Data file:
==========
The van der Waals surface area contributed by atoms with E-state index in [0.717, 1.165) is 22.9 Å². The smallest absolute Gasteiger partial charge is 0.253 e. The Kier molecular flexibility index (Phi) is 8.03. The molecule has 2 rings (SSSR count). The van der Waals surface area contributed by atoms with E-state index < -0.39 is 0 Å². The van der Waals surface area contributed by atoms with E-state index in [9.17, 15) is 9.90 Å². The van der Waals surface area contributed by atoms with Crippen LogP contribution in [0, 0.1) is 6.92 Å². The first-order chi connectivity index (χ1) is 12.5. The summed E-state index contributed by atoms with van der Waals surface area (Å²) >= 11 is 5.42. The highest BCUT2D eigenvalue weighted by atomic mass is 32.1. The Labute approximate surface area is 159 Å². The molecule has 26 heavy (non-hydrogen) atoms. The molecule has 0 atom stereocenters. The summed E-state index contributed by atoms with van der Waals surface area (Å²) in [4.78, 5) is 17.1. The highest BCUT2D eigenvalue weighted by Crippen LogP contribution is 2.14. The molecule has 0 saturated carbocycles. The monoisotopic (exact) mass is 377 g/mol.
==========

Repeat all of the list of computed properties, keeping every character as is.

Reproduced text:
The van der Waals surface area contributed by atoms with E-state index in [0.717, 1.165) is 22.9 Å². The smallest absolute Gasteiger partial charge is 0.253 e. The Kier molecular flexibility index (Phi) is 8.03. The molecule has 2 rings (SSSR count). The van der Waals surface area contributed by atoms with E-state index < -0.39 is 0 Å². The van der Waals surface area contributed by atoms with E-state index in [9.17, 15) is 9.90 Å². The van der Waals surface area contributed by atoms with Crippen LogP contribution in [0, 0.1) is 6.92 Å². The first-order chi connectivity index (χ1) is 12.5. The summed E-state index contributed by atoms with van der Waals surface area (Å²) >= 11 is 5.42. The highest BCUT2D eigenvalue weighted by atomic mass is 32.1. The Labute approximate surface area is 159 Å². The molecule has 26 heavy (non-hydrogen) atoms. The molecule has 0 atom stereocenters. The summed E-state index contributed by atoms with van der Waals surface area (Å²) in [4.78, 5) is 17.1. The highest BCUT2D eigenvalue weighted by Crippen LogP contribution is 2.14. The molecule has 0 saturated carbocycles. The monoisotopic (exact) mass is 377 g/mol.